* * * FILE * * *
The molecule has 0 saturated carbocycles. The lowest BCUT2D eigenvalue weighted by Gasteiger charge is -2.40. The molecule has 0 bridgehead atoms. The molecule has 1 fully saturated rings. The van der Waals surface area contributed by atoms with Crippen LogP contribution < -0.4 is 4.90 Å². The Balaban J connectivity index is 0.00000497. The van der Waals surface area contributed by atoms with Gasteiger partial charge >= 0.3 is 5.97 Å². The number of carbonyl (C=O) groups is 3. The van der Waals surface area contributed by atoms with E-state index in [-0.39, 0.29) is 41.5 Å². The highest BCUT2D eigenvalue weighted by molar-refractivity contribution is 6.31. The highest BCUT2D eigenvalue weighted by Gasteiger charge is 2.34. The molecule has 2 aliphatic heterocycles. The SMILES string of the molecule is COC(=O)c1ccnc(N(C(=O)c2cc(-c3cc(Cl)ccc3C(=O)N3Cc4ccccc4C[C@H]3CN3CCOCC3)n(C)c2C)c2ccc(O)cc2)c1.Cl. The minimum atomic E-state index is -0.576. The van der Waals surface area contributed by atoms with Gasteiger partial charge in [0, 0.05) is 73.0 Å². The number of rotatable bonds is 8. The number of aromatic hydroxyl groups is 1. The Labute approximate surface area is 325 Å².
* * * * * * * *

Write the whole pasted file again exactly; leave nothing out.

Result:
The molecule has 0 saturated carbocycles. The lowest BCUT2D eigenvalue weighted by Gasteiger charge is -2.40. The molecule has 0 bridgehead atoms. The molecule has 1 fully saturated rings. The van der Waals surface area contributed by atoms with Crippen LogP contribution < -0.4 is 4.90 Å². The Balaban J connectivity index is 0.00000497. The van der Waals surface area contributed by atoms with Gasteiger partial charge >= 0.3 is 5.97 Å². The number of carbonyl (C=O) groups is 3. The van der Waals surface area contributed by atoms with E-state index in [-0.39, 0.29) is 41.5 Å². The highest BCUT2D eigenvalue weighted by molar-refractivity contribution is 6.31. The highest BCUT2D eigenvalue weighted by Gasteiger charge is 2.34. The molecule has 2 aliphatic heterocycles. The SMILES string of the molecule is COC(=O)c1ccnc(N(C(=O)c2cc(-c3cc(Cl)ccc3C(=O)N3Cc4ccccc4C[C@H]3CN3CCOCC3)n(C)c2C)c2ccc(O)cc2)c1.Cl. The minimum atomic E-state index is -0.576. The van der Waals surface area contributed by atoms with Gasteiger partial charge in [0, 0.05) is 73.0 Å². The number of rotatable bonds is 8. The number of aromatic hydroxyl groups is 1. The Labute approximate surface area is 325 Å².